Universal Newlines, plus all features below
                   plus all features below

          2.3      generator expressions, multi-line imports,
                   decorators, int/long unification, set/frozenset,
                   reversed(), sorted(), "".rsplit(),
                   plus all features below

          2.4      with statement, conditional expressions,
                   combined try/except/finally, relative imports,
                   yield expressions or generator.throw/send/close(),
                   plus all features below

          2.5      with statement without from __future__ import,
                   io module, str.format(), except as,
                   bytes, b'' literals, property.setter/deleter


Backward Compatible Packages, Modules, and Tools

    Package/Module     Maintainer(s)          Python Version     Notes
    --------------     -------------          --------------     -----
    2to3               Benjamin Peterson           2.5
    bsddb              Greg Smith                  2.1
                       Barry Warsaw
    compiler           Jeremy Hylton               2.1
    ctypes             Thomas Heller               2.3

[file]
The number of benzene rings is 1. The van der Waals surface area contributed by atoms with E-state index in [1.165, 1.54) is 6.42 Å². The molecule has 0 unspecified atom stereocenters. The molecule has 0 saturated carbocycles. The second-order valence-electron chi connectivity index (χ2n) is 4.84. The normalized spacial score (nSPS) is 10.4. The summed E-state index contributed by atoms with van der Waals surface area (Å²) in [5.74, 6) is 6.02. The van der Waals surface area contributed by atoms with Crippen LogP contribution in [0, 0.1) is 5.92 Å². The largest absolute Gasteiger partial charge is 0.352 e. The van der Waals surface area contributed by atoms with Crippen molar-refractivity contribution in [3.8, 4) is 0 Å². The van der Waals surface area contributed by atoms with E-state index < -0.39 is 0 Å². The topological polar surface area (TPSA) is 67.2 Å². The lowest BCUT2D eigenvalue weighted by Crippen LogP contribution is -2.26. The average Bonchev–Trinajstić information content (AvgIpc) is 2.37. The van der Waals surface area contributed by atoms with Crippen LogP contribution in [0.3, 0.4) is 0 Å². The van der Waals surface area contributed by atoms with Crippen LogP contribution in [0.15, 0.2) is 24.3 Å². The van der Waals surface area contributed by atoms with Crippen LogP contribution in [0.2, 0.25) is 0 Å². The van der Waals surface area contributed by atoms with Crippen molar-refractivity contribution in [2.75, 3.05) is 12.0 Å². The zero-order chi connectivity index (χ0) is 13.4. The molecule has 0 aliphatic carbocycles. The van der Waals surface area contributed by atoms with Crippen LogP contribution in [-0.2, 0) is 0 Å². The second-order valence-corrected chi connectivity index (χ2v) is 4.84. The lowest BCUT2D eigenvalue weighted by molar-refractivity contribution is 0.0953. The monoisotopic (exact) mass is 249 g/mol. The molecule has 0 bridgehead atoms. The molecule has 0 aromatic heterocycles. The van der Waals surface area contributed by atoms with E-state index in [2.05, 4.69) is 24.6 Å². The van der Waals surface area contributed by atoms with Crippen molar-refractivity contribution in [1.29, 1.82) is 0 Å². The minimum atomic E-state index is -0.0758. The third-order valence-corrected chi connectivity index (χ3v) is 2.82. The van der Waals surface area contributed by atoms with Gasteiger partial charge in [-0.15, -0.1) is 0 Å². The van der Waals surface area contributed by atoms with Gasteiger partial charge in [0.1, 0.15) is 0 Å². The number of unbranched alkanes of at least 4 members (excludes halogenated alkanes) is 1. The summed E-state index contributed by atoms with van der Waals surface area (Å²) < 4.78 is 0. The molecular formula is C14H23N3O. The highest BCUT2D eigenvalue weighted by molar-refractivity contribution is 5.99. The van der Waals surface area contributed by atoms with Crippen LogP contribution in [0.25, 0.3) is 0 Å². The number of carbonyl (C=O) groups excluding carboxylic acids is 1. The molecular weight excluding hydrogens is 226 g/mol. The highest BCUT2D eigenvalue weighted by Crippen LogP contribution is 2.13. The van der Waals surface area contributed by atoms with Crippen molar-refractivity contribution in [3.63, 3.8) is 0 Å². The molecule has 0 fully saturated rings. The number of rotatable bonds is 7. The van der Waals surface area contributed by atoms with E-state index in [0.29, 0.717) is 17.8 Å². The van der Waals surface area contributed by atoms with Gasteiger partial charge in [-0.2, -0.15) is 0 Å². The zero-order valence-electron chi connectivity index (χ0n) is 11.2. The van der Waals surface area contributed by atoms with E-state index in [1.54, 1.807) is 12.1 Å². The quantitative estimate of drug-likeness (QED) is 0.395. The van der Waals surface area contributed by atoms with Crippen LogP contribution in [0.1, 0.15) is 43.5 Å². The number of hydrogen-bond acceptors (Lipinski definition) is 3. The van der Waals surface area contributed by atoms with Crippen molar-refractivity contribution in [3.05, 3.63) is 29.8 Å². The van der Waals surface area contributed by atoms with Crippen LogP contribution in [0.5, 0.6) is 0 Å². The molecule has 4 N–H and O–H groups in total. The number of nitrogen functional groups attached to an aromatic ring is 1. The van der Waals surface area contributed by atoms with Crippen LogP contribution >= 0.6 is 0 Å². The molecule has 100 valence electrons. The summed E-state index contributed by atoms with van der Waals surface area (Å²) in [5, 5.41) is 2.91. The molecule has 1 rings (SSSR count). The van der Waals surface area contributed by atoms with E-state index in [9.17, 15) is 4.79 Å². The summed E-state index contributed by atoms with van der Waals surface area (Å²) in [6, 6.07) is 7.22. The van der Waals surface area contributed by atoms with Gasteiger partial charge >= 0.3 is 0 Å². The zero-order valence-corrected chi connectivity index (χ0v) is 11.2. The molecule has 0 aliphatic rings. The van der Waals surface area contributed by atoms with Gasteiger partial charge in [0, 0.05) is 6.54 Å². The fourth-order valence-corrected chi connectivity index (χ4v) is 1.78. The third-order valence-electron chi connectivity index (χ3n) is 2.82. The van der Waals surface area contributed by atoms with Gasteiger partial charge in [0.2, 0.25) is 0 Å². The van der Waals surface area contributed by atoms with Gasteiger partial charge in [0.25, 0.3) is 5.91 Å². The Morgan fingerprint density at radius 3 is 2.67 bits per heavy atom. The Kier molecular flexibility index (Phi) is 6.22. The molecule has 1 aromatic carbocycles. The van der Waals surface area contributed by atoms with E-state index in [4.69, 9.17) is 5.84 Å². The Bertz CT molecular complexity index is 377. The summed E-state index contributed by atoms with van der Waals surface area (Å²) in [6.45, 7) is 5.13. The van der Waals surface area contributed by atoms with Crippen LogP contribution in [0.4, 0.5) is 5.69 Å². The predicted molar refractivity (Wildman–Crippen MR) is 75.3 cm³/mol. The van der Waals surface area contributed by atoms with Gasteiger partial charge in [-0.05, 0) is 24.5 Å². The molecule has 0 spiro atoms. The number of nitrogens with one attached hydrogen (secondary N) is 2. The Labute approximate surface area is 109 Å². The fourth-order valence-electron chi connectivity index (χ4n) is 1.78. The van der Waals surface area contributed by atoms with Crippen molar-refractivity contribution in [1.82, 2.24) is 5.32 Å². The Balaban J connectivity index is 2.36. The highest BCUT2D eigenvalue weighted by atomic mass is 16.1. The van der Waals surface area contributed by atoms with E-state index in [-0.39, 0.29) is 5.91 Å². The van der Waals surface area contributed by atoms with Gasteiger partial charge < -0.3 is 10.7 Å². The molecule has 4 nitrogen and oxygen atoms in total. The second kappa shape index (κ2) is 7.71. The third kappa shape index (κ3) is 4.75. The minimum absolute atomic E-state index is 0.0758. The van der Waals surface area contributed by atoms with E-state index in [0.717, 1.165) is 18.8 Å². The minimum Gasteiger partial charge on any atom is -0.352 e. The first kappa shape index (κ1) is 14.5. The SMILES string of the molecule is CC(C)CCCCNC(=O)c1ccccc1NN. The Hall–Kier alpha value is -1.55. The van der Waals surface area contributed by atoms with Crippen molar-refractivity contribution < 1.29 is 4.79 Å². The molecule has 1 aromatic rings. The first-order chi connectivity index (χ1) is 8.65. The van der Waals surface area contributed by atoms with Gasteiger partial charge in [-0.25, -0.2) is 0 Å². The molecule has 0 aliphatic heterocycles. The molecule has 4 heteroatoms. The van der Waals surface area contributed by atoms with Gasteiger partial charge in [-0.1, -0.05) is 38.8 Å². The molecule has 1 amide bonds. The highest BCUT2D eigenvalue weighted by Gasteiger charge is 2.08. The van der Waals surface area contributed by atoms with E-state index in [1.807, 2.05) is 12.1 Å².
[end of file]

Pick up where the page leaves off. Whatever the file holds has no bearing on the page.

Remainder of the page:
decimal            Raymond Hettinger           2.3           [2]
    distutils          Tarek Ziade                 2.3
    email              Barry Warsaw                2.1 / 2.3     [1]
    modulefinder       Thomas Heller               2.2
                       Just van Rossum
    pkgutil            Phillip Eby                 2.3
    platform           Marc-Andre Lemburg          1.5.2
    pybench            Marc-Andre Lemburg          1.5.2         [3]
    sre                Fredrik Lundh               2.1
    subprocess         Peter Astrand               2.2
    wsgiref            Phillip J. Eby              2.1
    xml (PyXML)        Martin v. Loewis            2.0
    xmlrpclib          Fredrik Lundh               2.1

    Tool                         Maintainer(s)   Python Version
    ----                         -------------   --------------
    None


    Notes
    -----

    [1] The email package version 2 was distributed with Python up to
        Python 2.3, and this must remain Python 2.1 compatible.  email
        package version 3 will be distributed with Python 2.4 and will
        need to remain compatible only with Python 2.3.

    [2] Specification updates will be treated as bugfixes and backported.
        Python 2.3 compatibility will be kept for at least Python 2.4.
        The decision will be revisited for Python 2.5 and not changed
        unless compelling advantages arise.

    [3] pybench lives under the Tools/ directory. Compatibility with
        older Python versions is needed in order to be able to compare
        performance between Python versions. New features may still
        be used in new tests, which may then be configured to fail 
        gracefully on import by the tool in older Python versions.


Copyright

    This document has been placed in the public domain.